During lunch (many thanks to LaVon for the delicious food, and for the rest of the family’s support and hospitality!), Polk County NRCS representative Paul Miller talked about some of the cost-share possibilities. Windbreaks and riparian groves are one of the only practices that can be cost-shared without any income being derived from the land (i.e. it does not need to be cropland or otherwise in production). Through REAP, NRCS can cost-share 75% of the grove installation, up to $1500. Jeff also added that Trees Forever can piggyback on NRCS and provide additional funds, for instance allowing the landowner to purchase larger trees than afforded by the NRCS funds. Jeff also talked about aronia berries and the growing interest in those high-antioxidant fruits. While not always peoples’ first choice by taste, they add health benefits to baked goods or juices, and represent a potential high-value crop for landowners. While he cautioned that aronias (or other food-bearing trees or bushes) will not yield to their maximum potential when planted as part of a windbreak, they’re an added bonus to an environmental project.
Fueled up by good eats, the group did some more planting. This time it was a riparian buffer along the edges of a creek running through the Griffieon’s pasture paddocks. While the animals don’t have access to the creek, time and precipitation tend to wear down land near waterways. Then Griffieons had the banks reformed and seeded about four years ago to avoid erosion and soil loss, and planting trees enhance the conservation efforts. Species selected must be tolerant of occasional flooding: swamp white oaks, bur oaks, sycamores, and black walnuts were alternated up and down both sides of the stream. Jeff discussed some other considerations; many farms have riparian areas in CRP contracts. A landowner wanting to add some trees to that area cannot make profit off of it, at least not during the contract itself. However, trees may be able to be planted if the landowner asks to modify the contract to allow planting for diversity. Then, with the holes dug and trees in tow, many hands made light work and the day’s total tree planting was brought to 310.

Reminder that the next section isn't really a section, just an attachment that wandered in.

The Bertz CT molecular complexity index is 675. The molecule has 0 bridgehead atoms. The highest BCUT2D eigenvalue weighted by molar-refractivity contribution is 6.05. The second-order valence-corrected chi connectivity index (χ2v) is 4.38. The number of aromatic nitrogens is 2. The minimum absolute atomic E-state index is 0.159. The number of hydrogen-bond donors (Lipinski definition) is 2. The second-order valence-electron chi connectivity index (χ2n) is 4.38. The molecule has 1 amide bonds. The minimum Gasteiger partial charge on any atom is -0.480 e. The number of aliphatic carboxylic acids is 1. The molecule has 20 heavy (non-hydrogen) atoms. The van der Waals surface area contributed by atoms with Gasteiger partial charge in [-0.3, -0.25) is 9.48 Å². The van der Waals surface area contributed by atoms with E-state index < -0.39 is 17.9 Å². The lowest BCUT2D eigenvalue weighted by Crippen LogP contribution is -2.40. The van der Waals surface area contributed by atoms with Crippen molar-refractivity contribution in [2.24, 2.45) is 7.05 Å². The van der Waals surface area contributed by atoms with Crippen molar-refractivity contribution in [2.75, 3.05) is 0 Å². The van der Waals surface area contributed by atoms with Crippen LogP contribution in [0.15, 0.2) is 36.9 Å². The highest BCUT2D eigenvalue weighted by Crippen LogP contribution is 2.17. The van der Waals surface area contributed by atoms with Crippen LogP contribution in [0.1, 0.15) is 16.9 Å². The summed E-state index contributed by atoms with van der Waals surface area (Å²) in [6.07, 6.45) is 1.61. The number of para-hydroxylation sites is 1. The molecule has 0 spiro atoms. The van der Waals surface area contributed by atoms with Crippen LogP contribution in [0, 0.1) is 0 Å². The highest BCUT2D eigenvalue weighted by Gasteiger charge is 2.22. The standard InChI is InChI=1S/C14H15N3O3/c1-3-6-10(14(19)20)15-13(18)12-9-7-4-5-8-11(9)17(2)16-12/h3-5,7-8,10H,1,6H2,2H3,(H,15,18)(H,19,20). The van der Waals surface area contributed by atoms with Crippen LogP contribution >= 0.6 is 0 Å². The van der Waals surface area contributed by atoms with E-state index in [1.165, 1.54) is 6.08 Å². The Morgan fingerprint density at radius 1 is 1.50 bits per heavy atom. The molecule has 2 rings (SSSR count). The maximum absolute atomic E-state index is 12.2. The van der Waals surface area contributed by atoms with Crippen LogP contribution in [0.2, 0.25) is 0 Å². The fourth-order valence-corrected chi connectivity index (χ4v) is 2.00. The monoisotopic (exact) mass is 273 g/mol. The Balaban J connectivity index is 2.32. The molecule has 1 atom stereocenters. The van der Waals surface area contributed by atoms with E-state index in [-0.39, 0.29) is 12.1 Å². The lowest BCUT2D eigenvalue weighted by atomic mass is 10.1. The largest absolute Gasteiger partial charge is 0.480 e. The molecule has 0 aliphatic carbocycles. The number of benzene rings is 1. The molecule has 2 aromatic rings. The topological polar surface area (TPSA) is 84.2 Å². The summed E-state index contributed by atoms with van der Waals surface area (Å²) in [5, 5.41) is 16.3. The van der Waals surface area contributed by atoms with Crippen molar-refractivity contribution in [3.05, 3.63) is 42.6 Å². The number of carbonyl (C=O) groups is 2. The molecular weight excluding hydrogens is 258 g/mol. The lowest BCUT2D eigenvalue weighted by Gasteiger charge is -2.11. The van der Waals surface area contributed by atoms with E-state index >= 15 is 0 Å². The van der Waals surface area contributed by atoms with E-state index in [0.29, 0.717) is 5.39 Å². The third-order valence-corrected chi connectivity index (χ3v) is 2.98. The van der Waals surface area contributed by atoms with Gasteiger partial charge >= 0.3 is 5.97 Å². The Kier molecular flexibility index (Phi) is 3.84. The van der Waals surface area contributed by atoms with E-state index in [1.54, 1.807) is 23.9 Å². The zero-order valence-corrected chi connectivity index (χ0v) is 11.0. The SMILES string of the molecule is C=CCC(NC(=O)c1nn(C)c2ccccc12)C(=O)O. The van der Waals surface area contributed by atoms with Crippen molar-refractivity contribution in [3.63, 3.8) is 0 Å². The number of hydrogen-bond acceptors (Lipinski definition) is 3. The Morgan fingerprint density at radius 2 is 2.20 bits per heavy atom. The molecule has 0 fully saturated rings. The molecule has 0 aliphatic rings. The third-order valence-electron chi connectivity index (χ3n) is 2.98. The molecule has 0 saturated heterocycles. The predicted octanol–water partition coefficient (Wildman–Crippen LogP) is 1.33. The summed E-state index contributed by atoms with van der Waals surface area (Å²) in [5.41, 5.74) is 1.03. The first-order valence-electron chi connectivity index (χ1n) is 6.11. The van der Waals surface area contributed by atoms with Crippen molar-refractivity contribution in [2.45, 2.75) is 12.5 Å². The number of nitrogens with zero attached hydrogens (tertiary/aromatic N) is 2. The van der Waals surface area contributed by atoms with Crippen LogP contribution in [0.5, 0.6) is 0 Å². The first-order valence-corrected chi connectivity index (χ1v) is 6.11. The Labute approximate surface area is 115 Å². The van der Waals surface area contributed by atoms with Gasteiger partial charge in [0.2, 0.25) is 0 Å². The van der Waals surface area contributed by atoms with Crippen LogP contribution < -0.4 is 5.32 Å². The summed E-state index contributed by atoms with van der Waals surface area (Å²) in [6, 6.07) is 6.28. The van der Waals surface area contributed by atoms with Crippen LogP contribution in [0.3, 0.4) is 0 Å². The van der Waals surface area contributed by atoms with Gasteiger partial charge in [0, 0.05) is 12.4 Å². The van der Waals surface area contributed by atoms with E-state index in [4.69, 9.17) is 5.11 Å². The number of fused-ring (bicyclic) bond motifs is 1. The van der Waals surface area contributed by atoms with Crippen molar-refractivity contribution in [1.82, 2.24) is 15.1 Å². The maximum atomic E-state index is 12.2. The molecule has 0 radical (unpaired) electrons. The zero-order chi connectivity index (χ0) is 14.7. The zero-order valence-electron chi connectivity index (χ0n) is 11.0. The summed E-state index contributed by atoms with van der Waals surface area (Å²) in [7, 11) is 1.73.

Back at the home farm for a bit of conversation, some folks went to check out the Griffieons’ chicken and turkey tractors. Others sat and talked about their own potential groves, and many spoke with Jeff about his hazelnut work. He is part of breeding projects to develop consistent bushes that provide thin-skinned, high-percentage kernel nuts. At the moment, there are no true varieties of hazelnuts; individual growers may have entirely different genetic stocks. So through recordkeeping and nut quality and yield testing, he and others are working to improve the attractiveness of hazelnuts for the future.
This summer, Practical Farmers has worked to provide some hands-on field days, with the idea that on-farm learning and sharing can only be enhanced when people get their hands dirty. Feedback and ideas are always appreciated!